Orlando Muslims, community leaders talk about Islam and terrorism



Dr. Mohammad Akhtar, above, at "Muslims and Terrorism: A community-based dialogue with a problem-solving approach."
  • Dr. Mohammad Akhtar, above, at "Muslims and Terrorism: A community-based dialogue with a problem-solving approach."
Fatima Ait Rami lives more than 2,457 miles away from San Bernardino, California, where last week 14 people were killed by a couple alleged to have been inspired by the terrorist group ISIS. But the Tuesday after the massacre, she felt afraid to wear her hijab outside in Orlando.

“I was very worried to get out of my house in the morning,” she says. “My daughter, who also covers her head by her own choosing, was worried about going to college. But we have to go out and move on with our lives. We cannot hide. We didn’t do anything wrong.”

She didn’t see anything out of the ordinary that day, but remembers the phone call the Islamic Center of Orlando on Ruby Lake Road received the day after terrorist attacks killed at least 130 people in Paris.

“We got a voicemail from a man saying he would come to take his revenge,” she says. “That’s why we’re trying to reach out more and show people there’s nothing to fear from us. We want to live happily and peacefully as a community with everyone else.”

Ait Rami and Dr. Mohammad Akhtar, president of Muslim Council of America, helped organize a panel Friday to speak to Muslims and non-Muslims about perceptions of Islam and terrorism.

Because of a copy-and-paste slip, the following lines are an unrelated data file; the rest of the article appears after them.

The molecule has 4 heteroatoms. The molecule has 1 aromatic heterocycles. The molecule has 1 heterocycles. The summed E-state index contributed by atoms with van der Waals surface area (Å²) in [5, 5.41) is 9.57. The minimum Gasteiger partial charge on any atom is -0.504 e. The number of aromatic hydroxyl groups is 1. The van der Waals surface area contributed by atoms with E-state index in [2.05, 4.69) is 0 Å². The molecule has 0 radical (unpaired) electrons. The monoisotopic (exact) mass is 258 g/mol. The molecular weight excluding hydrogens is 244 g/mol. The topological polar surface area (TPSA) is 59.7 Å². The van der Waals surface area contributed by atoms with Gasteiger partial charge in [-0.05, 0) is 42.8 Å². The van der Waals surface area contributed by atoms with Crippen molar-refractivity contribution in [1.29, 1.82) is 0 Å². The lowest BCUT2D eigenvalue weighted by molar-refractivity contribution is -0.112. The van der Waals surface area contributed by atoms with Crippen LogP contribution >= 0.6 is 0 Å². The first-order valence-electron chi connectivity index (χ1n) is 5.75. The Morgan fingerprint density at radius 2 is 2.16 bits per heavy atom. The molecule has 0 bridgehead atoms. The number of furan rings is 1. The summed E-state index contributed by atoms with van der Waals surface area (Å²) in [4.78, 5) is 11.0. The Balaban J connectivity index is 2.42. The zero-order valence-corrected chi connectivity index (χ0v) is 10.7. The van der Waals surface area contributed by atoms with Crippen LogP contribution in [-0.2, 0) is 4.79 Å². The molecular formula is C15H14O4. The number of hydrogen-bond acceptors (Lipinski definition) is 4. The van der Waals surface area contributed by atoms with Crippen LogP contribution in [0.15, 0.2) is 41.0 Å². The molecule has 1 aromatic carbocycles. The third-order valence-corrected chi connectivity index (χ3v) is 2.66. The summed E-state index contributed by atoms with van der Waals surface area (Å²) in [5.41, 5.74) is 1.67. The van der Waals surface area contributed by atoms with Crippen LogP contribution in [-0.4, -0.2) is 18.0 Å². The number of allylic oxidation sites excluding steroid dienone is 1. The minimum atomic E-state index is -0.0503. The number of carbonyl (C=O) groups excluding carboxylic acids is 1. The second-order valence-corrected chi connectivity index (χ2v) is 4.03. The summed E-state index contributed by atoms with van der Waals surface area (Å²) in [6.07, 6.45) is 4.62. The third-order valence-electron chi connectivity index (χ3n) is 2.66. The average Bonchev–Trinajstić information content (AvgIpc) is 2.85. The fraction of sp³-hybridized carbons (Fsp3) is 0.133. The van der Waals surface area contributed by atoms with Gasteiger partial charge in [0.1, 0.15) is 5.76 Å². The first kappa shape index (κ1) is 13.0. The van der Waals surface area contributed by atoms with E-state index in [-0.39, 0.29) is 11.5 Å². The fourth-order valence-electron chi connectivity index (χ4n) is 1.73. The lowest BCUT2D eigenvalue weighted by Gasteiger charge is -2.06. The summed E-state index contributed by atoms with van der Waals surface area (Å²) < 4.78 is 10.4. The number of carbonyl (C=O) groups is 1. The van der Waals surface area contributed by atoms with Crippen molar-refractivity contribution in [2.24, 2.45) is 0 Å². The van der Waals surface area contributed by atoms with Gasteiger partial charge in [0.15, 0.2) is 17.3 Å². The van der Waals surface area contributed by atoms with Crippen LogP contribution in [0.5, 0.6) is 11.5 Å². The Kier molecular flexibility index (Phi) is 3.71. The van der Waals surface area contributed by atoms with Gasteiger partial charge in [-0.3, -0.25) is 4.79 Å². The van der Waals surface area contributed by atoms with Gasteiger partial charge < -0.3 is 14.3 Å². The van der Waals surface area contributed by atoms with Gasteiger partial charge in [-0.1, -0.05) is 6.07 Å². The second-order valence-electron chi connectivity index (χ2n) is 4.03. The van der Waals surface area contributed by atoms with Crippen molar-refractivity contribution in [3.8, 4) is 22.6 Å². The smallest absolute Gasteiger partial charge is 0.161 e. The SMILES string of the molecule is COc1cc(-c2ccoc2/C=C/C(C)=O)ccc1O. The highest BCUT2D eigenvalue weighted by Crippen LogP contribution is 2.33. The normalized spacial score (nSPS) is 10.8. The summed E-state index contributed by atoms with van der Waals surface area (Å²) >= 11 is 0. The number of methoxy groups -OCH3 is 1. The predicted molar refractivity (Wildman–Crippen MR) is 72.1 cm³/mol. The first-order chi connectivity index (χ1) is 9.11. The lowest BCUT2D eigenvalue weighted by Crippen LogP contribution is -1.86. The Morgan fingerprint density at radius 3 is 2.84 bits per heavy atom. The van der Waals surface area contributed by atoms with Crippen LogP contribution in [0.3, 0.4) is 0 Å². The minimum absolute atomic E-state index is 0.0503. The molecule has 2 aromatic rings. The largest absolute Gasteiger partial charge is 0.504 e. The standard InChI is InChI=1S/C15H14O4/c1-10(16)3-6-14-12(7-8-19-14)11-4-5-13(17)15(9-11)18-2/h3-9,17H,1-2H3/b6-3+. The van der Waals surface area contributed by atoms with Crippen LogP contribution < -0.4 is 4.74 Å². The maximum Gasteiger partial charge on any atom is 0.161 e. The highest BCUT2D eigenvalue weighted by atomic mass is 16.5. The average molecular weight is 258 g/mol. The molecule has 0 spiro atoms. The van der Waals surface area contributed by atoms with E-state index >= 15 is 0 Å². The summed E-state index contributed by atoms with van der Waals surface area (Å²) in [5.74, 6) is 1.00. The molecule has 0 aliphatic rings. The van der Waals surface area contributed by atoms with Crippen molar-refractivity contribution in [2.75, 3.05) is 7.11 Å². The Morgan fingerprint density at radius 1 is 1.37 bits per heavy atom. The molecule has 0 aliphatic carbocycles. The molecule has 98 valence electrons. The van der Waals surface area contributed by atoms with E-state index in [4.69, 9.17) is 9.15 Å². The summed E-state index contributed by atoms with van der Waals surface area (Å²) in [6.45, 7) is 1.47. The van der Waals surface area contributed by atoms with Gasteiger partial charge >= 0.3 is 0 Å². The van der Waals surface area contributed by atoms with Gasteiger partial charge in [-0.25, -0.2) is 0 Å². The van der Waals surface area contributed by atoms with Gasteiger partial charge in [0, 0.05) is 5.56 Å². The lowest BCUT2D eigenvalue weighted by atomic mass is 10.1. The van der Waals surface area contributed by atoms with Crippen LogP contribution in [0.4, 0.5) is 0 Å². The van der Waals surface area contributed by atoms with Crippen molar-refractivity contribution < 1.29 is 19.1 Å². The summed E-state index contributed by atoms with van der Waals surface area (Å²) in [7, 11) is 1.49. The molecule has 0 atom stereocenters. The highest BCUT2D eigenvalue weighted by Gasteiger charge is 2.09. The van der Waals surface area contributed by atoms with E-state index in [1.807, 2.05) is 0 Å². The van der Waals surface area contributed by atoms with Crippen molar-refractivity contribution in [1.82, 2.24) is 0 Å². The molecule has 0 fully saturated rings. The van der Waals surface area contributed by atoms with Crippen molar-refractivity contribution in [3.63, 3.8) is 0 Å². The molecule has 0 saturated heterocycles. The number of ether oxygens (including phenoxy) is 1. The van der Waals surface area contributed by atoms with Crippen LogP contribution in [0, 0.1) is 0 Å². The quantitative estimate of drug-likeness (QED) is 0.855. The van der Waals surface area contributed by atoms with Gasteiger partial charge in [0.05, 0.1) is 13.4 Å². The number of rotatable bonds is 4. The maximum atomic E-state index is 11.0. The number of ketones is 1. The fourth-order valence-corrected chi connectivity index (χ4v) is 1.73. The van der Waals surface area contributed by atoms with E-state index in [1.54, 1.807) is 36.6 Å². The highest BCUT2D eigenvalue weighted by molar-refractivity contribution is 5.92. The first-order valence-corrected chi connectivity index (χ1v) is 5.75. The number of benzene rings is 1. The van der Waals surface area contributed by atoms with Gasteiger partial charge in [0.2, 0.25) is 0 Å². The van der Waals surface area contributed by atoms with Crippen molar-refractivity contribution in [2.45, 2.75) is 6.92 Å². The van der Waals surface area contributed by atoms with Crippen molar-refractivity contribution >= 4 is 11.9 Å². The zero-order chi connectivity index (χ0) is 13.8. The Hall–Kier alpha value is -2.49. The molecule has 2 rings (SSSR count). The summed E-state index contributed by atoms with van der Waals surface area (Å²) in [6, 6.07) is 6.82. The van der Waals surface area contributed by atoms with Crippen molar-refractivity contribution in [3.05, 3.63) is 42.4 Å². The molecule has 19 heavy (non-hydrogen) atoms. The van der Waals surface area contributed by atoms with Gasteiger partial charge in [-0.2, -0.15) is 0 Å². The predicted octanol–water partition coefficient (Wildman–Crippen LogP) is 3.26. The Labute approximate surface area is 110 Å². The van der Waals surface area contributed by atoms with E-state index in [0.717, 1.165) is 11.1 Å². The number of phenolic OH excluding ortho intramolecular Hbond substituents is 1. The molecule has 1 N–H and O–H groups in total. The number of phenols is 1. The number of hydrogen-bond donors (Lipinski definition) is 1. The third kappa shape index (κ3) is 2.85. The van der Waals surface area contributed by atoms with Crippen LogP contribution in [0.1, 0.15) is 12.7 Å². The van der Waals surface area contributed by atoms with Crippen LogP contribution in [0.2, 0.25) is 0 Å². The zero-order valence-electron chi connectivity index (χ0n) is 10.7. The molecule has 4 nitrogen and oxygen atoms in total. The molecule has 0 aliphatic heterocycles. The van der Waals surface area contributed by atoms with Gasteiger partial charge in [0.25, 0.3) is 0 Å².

“Islam means peace,” Akhtar told about 100 people who came to the panel. “Islam allows no killing no matter what...Why do we make a problem with some Muslims a problem with Islam?”

U.S. Rep. Alan Grayson, Orange County Sheriff Jerry Demings and other faith leaders were also in attendance. Demings says people should get to know their neighbors and report any suspicious activity to law enforcement. Grayson says ISIS and other terrorist organizations are trying to create a sense of terror that divides people and vilifies the Muslim community.

“Why are we allowing anti-Muslims to dictate the narrative of Muslim Americans?” Grayson asks. “The [Republican presidential candidate] race looks like a reality show, but instead of ‘The Biggest Loser,’ we’re on ‘The Biggest Bigot.’ President Obama never descends to inciting fear or hatred.”

Ismat Shah, who was in attendance Friday, says she’s been living in the United States for almost 50 years, and this country has become her home. 

“Just like there are good and bad people, there are good and bad Muslims,” she says. “We want a good relationship with our community. We love it here.”